Editor’s note: This is the second in a two-part series examining advances in mobile-phone applications tailored for real estate. Part 1 looked at how Apple’s iPhone has revolutionized mobile phone applications by harnessing the power of independent software developers. Part 2 explores smart-phone adoption by consumers and real estate professionals, and how the industry is putting smart phones and older mobile technologies to use.
Although Apple’s iPhone has helped demonstrate the utility of smart phones to real estate professionals, it’s taking longer for consumers to migrate over to the new devices.
When it comes to smart-phone adoption, real estate brokers and agents may be surprised to find themselves ahead on the technology curve. But smart-phone users are a sought-after demographic, and there are many opportunities to capture business employing technologies that cater to older phones with more limited capabilities, as well.
According to the latest numbers from the research and advisory firm Gartner Inc., sales of smart phones in North America grew by 69 percent last year, but still accounted for only one in five mobile devices sold. Globally, smart phones accounted for only 12 percent of mobile device sales in the last three months of 2008.
But even back in 2007 — the year the iPhone was rolled out — 42 percent of brokers, agents and real estate managers were already using a smart phone such as a Treo, BlackBerry or iPhone, according to a survey by the National Association of Realtors.
The survey showed phenomenal growth in smart-phone adoption by real estate professionals. In 2006, only 28 percent said they were using a smart phone with wireless e-mail and Internet capabilities. The percentage of those using cell phones without e-mail or Internet capabilities fell from 72 percent in 2006 to 55 percent in 2007.
Even more tellingly for the future, 37 percent of those surveyed in 2008 said they planned to purchase (or replace) a smart phone in the next year, while only 12 percent planned to buy a mobile phone that did not offer e-mail and Internet access.
In a recent survey of Inman News readers, 98 percent called mobile phones and handheld devices either "extremely important" (87.1 percent) "very important" (8.7 percent) or "important" (2.5 percent) in allowing them to work remotely.
Only e-mail — a capability now handled by many mobile phones — was identified as "extremely important" more often than mobile phones (90.5 percent).
But those surveyed were more likely to say they’d devoted the most resources to e-mail (27.7 percent), real estate search portals like Realtor.com (23.3 percent), broker-provided tools and services (22.5 percent), wireless Internet (20.4 percent), and multiple listing service-provided tools and services (17.6 percent) than mobile phones and handheld devices (10.6 percent).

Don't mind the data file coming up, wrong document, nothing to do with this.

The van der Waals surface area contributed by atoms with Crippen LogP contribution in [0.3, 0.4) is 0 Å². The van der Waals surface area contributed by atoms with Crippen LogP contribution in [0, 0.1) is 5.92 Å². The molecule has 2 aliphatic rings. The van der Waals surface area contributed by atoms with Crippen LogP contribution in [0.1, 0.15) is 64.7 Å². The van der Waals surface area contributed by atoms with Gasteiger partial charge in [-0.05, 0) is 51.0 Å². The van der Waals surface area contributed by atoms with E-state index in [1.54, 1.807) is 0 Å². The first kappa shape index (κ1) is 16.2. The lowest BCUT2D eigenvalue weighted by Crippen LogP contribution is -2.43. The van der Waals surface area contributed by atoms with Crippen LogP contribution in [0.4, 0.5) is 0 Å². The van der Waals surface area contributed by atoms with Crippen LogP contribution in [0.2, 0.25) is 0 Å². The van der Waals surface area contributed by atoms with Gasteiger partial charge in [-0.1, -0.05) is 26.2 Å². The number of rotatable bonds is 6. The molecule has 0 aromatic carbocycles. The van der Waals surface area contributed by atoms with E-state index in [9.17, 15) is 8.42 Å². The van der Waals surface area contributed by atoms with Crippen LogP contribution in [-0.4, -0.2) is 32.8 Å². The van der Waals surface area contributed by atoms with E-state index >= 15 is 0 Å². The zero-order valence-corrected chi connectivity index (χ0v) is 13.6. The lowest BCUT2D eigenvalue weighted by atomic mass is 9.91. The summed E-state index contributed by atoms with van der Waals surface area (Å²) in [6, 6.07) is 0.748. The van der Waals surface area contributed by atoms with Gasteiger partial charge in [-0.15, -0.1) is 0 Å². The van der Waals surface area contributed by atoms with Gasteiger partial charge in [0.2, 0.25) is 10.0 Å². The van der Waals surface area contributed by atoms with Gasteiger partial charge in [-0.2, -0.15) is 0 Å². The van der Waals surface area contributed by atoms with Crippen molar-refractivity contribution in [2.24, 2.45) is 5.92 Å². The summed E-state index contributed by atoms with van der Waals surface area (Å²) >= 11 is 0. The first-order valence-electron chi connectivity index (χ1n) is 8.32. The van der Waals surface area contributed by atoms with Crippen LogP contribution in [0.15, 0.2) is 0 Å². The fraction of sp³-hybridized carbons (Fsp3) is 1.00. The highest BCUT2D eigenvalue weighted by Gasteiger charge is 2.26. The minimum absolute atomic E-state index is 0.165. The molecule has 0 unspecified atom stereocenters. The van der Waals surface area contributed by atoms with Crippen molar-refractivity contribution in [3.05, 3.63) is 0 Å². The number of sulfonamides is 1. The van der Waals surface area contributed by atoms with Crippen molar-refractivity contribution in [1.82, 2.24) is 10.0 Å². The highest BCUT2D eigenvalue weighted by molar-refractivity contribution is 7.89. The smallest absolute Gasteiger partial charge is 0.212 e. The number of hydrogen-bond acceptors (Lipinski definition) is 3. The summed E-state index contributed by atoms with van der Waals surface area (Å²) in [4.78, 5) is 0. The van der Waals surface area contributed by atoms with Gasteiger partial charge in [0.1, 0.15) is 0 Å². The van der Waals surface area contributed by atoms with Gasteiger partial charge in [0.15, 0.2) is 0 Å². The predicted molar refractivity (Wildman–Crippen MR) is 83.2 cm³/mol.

The survey was conducted from Feb. 19 to March 3, and nearly 90 percent of the 1,330 participants identified themselves as brokers or agents.
Why they’re hot
Given the amount of time real estate professionals spend out of the office, it’s no surprise they’ve embraced smart phones. The devices are now tackling tasks once handled only by personal computers, such as lead generation and management, market research and analysis, and customer relationship management.
ERA offers agents a lead-routing and management tool, LeadRouter’s DirectAccess, which forwards leads to agents using smart phones or any mobile device.
"We all know the agents that are the first to respond to someone on the Internet is most likely the agent the consumer will use throughout the homebuying process," said P.J. Martin Smith, Senior Vice President of Marketing, ERA Franchise Systems LLC. "This device has the capability to forward leads to the agent while they are on the road, so they can get back to consumers no matter where they are."
Move Inc. offers smart-phone applications for consumers and Realtors through its Top Producer Systems and Realtor.com subsidiaries.
The company’s latest application for Realtors, Top Producer 8i, allows users to bring along their entire customer database and calendar, to-do lists, and even sophisticated tools like comparative market analyses created on a desktop or laptop computer.
"Everything I’ve ever done in working with you as a client that’s in my Top Producer system is with me on the phone," said Errol Samuelson, president of Top Producer Systems and Realtor.com, a top real estate search site for consumers. "When you call me, I have the opportunity to enter information on what the call was like, so I can see what we last talked about." …CONTINUED